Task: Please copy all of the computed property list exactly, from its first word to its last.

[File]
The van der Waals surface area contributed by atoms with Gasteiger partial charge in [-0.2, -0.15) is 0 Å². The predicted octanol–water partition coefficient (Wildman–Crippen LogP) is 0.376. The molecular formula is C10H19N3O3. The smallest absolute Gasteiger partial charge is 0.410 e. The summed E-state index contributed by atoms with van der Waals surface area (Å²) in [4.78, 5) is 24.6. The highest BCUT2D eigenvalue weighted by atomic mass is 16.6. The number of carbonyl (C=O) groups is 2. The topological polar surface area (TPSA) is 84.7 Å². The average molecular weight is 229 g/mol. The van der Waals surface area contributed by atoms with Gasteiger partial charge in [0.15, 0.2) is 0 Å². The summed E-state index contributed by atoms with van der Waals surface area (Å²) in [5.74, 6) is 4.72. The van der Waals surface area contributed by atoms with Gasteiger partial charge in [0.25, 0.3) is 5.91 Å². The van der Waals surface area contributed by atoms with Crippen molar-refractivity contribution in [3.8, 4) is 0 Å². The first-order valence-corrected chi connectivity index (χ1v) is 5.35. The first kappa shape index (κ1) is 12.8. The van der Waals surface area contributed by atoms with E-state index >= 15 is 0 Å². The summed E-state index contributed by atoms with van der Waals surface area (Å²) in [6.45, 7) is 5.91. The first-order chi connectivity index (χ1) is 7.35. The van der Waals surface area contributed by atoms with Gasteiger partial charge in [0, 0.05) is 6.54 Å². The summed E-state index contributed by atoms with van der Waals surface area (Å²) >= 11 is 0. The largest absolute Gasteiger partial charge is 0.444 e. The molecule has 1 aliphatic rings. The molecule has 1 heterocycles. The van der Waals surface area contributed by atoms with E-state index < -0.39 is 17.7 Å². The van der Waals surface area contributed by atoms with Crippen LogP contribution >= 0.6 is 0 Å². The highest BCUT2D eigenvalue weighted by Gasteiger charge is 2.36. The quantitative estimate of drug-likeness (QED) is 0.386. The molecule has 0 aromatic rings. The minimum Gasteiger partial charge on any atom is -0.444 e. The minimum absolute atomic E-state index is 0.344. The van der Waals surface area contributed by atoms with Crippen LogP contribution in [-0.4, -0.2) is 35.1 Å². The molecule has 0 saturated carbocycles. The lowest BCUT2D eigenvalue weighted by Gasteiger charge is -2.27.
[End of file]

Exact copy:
The van der Waals surface area contributed by atoms with Gasteiger partial charge in [-0.2, -0.15) is 0 Å². The predicted octanol–water partition coefficient (Wildman–Crippen LogP) is 0.376. The molecular formula is C10H19N3O3. The smallest absolute Gasteiger partial charge is 0.410 e. The summed E-state index contributed by atoms with van der Waals surface area (Å²) in [4.78, 5) is 24.6. The highest BCUT2D eigenvalue weighted by atomic mass is 16.6. The number of carbonyl (C=O) groups is 2. The topological polar surface area (TPSA) is 84.7 Å². The average molecular weight is 229 g/mol. The van der Waals surface area contributed by atoms with Gasteiger partial charge in [0.15, 0.2) is 0 Å². The summed E-state index contributed by atoms with van der Waals surface area (Å²) in [5.74, 6) is 4.72. The van der Waals surface area contributed by atoms with Gasteiger partial charge in [0.25, 0.3) is 5.91 Å². The van der Waals surface area contributed by atoms with Crippen molar-refractivity contribution in [3.8, 4) is 0 Å². The first-order valence-corrected chi connectivity index (χ1v) is 5.35. The first kappa shape index (κ1) is 12.8. The van der Waals surface area contributed by atoms with E-state index >= 15 is 0 Å². The summed E-state index contributed by atoms with van der Waals surface area (Å²) in [6.45, 7) is 5.91. The first-order chi connectivity index (χ1) is 7.35. The van der Waals surface area contributed by atoms with Gasteiger partial charge in [0, 0.05) is 6.54 Å². The summed E-state index contributed by atoms with van der Waals surface area (Å²) >= 11 is 0. The largest absolute Gasteiger partial charge is 0.444 e. The molecule has 1 aliphatic rings. The molecule has 1 heterocycles. The van der Waals surface area contributed by atoms with E-state index < -0.39 is 17.7 Å². The van der Waals surface area contributed by atoms with Crippen LogP contribution >= 0.6 is 0 Å². The highest BCUT2D eigenvalue weighted by Gasteiger charge is 2.36. The quantitative estimate of drug-likeness (QED) is 0.386. The molecule has 0 aromatic rings. The minimum Gasteiger partial charge on any atom is -0.444 e. The minimum absolute atomic E-state index is 0.344. The van der Waals surface area contributed by atoms with Crippen LogP contribution in [-0.4, -0.2) is 35.1 Å². The molecule has 0 saturated carbocycles. The lowest BCUT2D eigenvalue weighted by Gasteiger charge is -2.27.